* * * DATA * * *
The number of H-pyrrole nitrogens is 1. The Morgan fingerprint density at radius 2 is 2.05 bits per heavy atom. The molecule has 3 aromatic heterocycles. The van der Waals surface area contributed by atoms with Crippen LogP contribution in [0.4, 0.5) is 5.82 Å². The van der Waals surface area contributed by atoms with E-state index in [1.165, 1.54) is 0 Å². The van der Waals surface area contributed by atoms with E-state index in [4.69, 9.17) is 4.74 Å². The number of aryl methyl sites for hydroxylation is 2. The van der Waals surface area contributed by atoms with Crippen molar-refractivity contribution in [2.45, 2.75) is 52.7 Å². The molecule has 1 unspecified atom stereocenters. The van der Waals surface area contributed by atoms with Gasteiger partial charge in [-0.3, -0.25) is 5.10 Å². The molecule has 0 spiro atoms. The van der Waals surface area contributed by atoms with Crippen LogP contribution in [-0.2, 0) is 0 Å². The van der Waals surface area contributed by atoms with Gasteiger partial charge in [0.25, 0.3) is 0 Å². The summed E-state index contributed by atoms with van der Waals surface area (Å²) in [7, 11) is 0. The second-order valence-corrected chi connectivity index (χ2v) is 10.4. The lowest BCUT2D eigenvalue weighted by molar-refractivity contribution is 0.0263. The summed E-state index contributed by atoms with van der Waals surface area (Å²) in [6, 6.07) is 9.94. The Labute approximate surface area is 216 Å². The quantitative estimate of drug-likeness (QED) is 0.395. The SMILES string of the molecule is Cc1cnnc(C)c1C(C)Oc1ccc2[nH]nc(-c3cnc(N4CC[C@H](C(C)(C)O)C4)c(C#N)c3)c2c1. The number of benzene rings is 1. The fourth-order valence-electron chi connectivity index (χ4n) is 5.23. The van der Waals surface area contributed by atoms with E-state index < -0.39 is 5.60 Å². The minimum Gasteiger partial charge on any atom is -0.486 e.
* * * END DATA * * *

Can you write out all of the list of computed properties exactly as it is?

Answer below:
The number of H-pyrrole nitrogens is 1. The Morgan fingerprint density at radius 2 is 2.05 bits per heavy atom. The molecule has 3 aromatic heterocycles. The van der Waals surface area contributed by atoms with Crippen LogP contribution in [0.4, 0.5) is 5.82 Å². The van der Waals surface area contributed by atoms with E-state index in [1.165, 1.54) is 0 Å². The van der Waals surface area contributed by atoms with E-state index in [4.69, 9.17) is 4.74 Å². The number of aryl methyl sites for hydroxylation is 2. The van der Waals surface area contributed by atoms with Crippen molar-refractivity contribution in [2.45, 2.75) is 52.7 Å². The molecule has 1 unspecified atom stereocenters. The van der Waals surface area contributed by atoms with Gasteiger partial charge in [-0.3, -0.25) is 5.10 Å². The molecule has 0 spiro atoms. The van der Waals surface area contributed by atoms with Crippen LogP contribution in [-0.2, 0) is 0 Å². The van der Waals surface area contributed by atoms with Gasteiger partial charge in [0.25, 0.3) is 0 Å². The summed E-state index contributed by atoms with van der Waals surface area (Å²) in [7, 11) is 0. The second-order valence-corrected chi connectivity index (χ2v) is 10.4. The lowest BCUT2D eigenvalue weighted by molar-refractivity contribution is 0.0263. The summed E-state index contributed by atoms with van der Waals surface area (Å²) in [6, 6.07) is 9.94. The Labute approximate surface area is 216 Å². The quantitative estimate of drug-likeness (QED) is 0.395. The SMILES string of the molecule is Cc1cnnc(C)c1C(C)Oc1ccc2[nH]nc(-c3cnc(N4CC[C@H](C(C)(C)O)C4)c(C#N)c3)c2c1. The number of benzene rings is 1. The fourth-order valence-electron chi connectivity index (χ4n) is 5.23. The van der Waals surface area contributed by atoms with E-state index < -0.39 is 5.60 Å². The minimum Gasteiger partial charge on any atom is -0.486 e.